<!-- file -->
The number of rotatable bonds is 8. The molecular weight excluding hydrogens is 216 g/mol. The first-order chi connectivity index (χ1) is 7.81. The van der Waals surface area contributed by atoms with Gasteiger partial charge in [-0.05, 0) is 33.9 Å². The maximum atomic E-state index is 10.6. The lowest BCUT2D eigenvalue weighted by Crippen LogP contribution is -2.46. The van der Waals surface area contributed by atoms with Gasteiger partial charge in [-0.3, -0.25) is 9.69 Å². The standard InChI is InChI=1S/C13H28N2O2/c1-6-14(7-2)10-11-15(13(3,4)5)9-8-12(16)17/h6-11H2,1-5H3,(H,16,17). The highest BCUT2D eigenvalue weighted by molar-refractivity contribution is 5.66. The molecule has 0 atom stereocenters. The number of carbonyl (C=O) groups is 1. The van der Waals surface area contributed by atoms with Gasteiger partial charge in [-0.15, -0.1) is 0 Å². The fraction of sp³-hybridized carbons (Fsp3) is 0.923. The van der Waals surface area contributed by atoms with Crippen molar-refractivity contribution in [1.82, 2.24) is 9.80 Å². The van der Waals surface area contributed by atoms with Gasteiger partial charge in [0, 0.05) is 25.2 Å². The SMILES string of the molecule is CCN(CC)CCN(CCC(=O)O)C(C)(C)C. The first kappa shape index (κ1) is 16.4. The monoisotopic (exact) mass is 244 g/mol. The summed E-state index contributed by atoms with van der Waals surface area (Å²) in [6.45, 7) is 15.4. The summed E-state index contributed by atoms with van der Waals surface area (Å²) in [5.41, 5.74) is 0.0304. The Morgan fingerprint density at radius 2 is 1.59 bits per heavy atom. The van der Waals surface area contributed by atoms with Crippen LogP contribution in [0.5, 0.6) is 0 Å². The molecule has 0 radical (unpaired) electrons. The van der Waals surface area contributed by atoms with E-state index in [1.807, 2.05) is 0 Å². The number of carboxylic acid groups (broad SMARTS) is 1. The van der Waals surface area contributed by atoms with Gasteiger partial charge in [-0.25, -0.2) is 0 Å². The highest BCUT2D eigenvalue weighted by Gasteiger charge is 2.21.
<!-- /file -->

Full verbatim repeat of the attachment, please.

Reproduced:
The number of rotatable bonds is 8. The molecular weight excluding hydrogens is 216 g/mol. The first-order chi connectivity index (χ1) is 7.81. The van der Waals surface area contributed by atoms with Gasteiger partial charge in [-0.05, 0) is 33.9 Å². The maximum atomic E-state index is 10.6. The lowest BCUT2D eigenvalue weighted by Crippen LogP contribution is -2.46. The van der Waals surface area contributed by atoms with Gasteiger partial charge in [-0.3, -0.25) is 9.69 Å². The standard InChI is InChI=1S/C13H28N2O2/c1-6-14(7-2)10-11-15(13(3,4)5)9-8-12(16)17/h6-11H2,1-5H3,(H,16,17). The highest BCUT2D eigenvalue weighted by molar-refractivity contribution is 5.66. The molecule has 0 atom stereocenters. The number of carbonyl (C=O) groups is 1. The van der Waals surface area contributed by atoms with Gasteiger partial charge in [-0.15, -0.1) is 0 Å². The fraction of sp³-hybridized carbons (Fsp3) is 0.923. The van der Waals surface area contributed by atoms with Crippen molar-refractivity contribution in [1.82, 2.24) is 9.80 Å². The van der Waals surface area contributed by atoms with Gasteiger partial charge in [0, 0.05) is 25.2 Å². The SMILES string of the molecule is CCN(CC)CCN(CCC(=O)O)C(C)(C)C. The first kappa shape index (κ1) is 16.4. The monoisotopic (exact) mass is 244 g/mol. The summed E-state index contributed by atoms with van der Waals surface area (Å²) in [6.45, 7) is 15.4. The summed E-state index contributed by atoms with van der Waals surface area (Å²) in [5.41, 5.74) is 0.0304. The Morgan fingerprint density at radius 2 is 1.59 bits per heavy atom. The van der Waals surface area contributed by atoms with Crippen LogP contribution in [0.5, 0.6) is 0 Å². The molecule has 0 radical (unpaired) electrons. The van der Waals surface area contributed by atoms with E-state index in [1.807, 2.05) is 0 Å². The number of carboxylic acid groups (broad SMARTS) is 1. The van der Waals surface area contributed by atoms with Gasteiger partial charge in [-0.25, -0.2) is 0 Å². The highest BCUT2D eigenvalue weighted by Gasteiger charge is 2.21.